In his massive new The Gospel of John: A Commentary (115-6), Frederick Dale Bruner has this to say about Jesus’ promise to Nethaniel in John 1:51.
He notes, first, that this is the first time Jesus speaks about Jesus; it is “Jesus’ first self-identification in a Gospel that is full of self-identifications.” That it closes the chapter that begins with the prologue on the Word is significant. The prologue ends with a declaration about seeing glory; the chapter ends with Jesus’ promise about seeing. What Jesus promises to show is, in context, the glory that John says “we” saw: An open heaven, angels ascending and descending on the Son of Man.
The structural link strengthens the notion that the heavenly ladder of the Son of Man is a temple image. Bruner is right: The end of John 1 “is almost as majestic as the multimembered prologue.” (We might note here that John’s gospel never shows us this; we need to add Revelation to the end of John to make it work. We also note that Bruner obscures the tabernacle connection by using Eugene Peterson’s unfortunate translation of John 1:14: “the Word became flesh and moved into the neighborhood.”)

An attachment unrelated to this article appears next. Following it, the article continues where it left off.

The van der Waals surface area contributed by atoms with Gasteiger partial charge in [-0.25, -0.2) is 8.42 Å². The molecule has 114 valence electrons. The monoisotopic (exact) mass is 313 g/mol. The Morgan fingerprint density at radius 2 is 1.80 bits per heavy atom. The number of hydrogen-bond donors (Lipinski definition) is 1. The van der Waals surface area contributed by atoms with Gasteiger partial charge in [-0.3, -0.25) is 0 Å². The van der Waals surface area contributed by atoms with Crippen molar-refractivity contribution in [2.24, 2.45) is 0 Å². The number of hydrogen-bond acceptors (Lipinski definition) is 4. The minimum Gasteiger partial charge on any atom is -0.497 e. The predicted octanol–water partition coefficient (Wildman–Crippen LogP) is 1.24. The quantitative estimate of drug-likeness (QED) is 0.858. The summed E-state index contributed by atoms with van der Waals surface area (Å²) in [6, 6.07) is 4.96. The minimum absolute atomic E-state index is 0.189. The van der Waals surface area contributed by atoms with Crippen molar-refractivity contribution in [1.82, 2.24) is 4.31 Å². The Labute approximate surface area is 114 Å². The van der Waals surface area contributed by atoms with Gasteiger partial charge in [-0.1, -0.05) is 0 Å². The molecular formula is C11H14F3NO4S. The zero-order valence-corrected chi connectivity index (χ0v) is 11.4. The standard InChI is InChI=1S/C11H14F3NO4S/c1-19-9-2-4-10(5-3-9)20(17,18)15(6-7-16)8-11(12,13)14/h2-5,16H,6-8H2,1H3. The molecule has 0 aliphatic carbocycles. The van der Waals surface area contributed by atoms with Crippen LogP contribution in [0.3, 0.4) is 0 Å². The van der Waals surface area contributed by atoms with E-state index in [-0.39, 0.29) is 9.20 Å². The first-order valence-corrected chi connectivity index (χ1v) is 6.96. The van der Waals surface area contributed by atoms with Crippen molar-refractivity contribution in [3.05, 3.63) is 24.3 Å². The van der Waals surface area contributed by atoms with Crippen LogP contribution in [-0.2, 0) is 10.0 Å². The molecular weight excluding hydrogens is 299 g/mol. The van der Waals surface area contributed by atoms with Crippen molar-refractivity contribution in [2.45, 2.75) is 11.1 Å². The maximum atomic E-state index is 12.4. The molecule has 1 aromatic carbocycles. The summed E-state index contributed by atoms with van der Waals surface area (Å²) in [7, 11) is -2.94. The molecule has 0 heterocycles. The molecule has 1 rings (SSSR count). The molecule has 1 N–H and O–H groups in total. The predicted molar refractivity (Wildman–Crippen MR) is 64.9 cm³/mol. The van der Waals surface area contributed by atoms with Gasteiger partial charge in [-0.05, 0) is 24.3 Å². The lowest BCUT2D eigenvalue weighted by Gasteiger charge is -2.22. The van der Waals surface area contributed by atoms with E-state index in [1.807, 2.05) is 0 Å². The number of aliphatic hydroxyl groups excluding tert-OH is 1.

Bruner helpfully emphasizes that the first of Jesus’ promises is to reveal an opened heaven. He notes, “The Church believes that among Jesus’ major contributions to history, and certainly to faith, is the gift of an opened and so somewhat demystified Heaven – an Opened heaven. Ever since Jesus, God is no longer only inscrutable mystery (though God always remains deep mystery). God has at last been ‘enfleshed’ . . . and wonderfully ‘exegeted’ . . . in the human life, Death, and Resurrection of Jesus, who is God’s autobiographical and substitutionary Word and Son.”